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Del Monte Pacific to buy US food unit DMF for $1.67bn

The acquired business will be managed under a separate platform and will be overseen by a US-based CEO and management team.

Singapore-listed Del Monte Pacific (DMPL) has signed a definitive agreement to acquire the consumer food business of the US-based Del Monte Foods (DMF) for $1.67bn to expand beverage and culinary products.

The deal will reunite DMPL with US parent brands and opens access to well-established and profitable US packaged food market. It will add net sales of more than $1.8bn and adjusted EBITDA of about $180m to DMPL.

DMF, which posted sales and EBITDA of $1.8bn and $178m respectively for the fiscal year ended on 28 April 2013, has extensive presence in the US market with its canned fruit, vegetable, tomato and broth businesses.

Under the terms of the deal, DMPL will acquire US brands like Del Monte, Contadina, S&W and College Inn and certain assets, apart from assuming certain liabilities related to DMF’s consumer food business in the US. It also includs equity interests in certain South American subsidiaries from DMF.

Rolando Gapud, chairman of the board of DMPL, said: “Prior to this acquisition, the US was one of few key markets where our company did not have a direct presence nor have its own brands.

“We also believe that DMF’s consumer food business provides an attractive platform to offer certain products appealing to the large and fast growing Hispanic and Asian American population in the US.”

The acquired business will be managed under a separate platform and will be overseen by a US-based CEO and management team.

The operating organisation of DMF’s consumer food division is expected to be largely transferred to DMFL together with the assets and operations of the business.

Perella Weinberg Partners served as lead financial advisor to DMPL in connection with the transaction.

The transaction, which is subject to regulatory approvals, is expected to close in the first quarter of 2014.

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Geoffrey Howe dies, aged 88

Howe was Margaret Thatcher's longest serving Cabinet minister – and the man credited with precipitating her downfall.

The former Conservative chancellor Lord Howe, a key figure in the Thatcher government, has died of a suspected heart attack, his family has said. He was 88.

Geoffrey Howe was the longest-serving member of Margaret Thatcher's Cabinet, playing a key role in both her government and her downfall. Born in Port Talbot in 1926, he began his career as a lawyer, and was first elected to parliament in 1964, but lost his seat just 18 months later.

Returning as MP for Reigate in the Conservative election victory of 1970, he served in the government of Edward Heath, first as Solicitor General for England & Wales, then as a Minister of State for Trade. When Margaret Thatcher became opposition leader in 1975, she named Howe as her shadow chancellor.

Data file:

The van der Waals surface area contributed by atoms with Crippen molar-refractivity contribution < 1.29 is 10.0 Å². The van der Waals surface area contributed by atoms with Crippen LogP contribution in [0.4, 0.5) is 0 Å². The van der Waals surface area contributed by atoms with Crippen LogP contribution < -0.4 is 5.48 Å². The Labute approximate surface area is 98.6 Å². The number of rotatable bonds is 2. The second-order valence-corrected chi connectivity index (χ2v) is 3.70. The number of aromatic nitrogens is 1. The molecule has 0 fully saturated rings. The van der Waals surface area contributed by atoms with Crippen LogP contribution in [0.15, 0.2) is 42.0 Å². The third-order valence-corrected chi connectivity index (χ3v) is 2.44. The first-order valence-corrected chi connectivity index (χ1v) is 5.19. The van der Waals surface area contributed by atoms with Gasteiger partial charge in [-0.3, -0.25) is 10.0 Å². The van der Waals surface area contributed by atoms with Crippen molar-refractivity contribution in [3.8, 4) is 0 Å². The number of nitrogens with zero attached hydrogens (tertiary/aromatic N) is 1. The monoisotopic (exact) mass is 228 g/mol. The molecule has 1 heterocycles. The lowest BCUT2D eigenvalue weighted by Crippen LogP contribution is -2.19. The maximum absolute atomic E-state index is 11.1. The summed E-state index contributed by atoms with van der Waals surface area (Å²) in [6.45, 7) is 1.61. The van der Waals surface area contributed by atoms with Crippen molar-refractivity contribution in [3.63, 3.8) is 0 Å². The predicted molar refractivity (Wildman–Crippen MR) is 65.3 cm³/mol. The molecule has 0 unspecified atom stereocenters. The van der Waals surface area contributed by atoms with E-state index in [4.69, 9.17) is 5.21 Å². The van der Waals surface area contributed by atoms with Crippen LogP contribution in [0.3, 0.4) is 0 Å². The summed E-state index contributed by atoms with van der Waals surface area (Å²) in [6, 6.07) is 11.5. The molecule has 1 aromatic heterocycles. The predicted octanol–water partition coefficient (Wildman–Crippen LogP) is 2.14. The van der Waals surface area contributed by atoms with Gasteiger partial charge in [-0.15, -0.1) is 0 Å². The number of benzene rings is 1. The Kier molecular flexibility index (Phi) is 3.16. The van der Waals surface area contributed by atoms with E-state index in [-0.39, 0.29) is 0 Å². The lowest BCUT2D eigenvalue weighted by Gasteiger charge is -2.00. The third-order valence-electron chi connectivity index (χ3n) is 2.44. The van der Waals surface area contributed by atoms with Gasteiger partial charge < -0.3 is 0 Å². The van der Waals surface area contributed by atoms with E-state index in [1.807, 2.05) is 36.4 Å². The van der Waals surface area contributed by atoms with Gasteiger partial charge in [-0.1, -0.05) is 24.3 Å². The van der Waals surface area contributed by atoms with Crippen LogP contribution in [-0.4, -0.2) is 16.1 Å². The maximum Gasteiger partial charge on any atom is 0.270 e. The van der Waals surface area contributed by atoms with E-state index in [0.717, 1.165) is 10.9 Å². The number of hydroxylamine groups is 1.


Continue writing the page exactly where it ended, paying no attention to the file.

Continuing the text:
He retained this brief when the party returned to government in 1979. In the controversial budget of 1981, he outlined a radical monetarist programme, abandoning then-mainstream economic thinking by attempting to rapidly tackle the deficit at a time of recession and unemployment. Following the 1983 election, he was appointed as foreign secretary, in which post he negotiated the return of Hong Kong to China.

In 1989, Thatcher demoted Howe to the position of leader of the house and deputy prime minister. And on 1 November 1990, following disagreements over Britain's relationship with Europe, he resigned from the Cabinet altogether. 

Twelve days later, in a powerful speech explaining his resignation, he attacked the prime minister's attitude to Brussels, and called on his former colleagues to "consider their own response to the tragic conflict of loyalties with which I have myself wrestled for perhaps too long".

Labour Chancellor Denis Healey once described an attack from Howe as "like being savaged by a dead sheep" - but his resignation speech is widely credited for triggering the process that led to Thatcher's downfall. Nine days later, her premiership was over.

Howe retired from the Commons in 1992, and was made a life peer as Baron Howe of Aberavon. He later said that his resignation speech "was not intended as a challenge, it was intended as a way of summarising the importance of Europe". 

Nonetheless, he added: "I am sure that, without [Thatcher's] resignation, we would not have won the 1992 election... If there had been a Labour government from 1992 onwards, New Labour would never have been born."

Jonn Elledge is the editor of the New Statesman's sister site CityMetric. He is on Twitter, far too much, as @JonnElledge.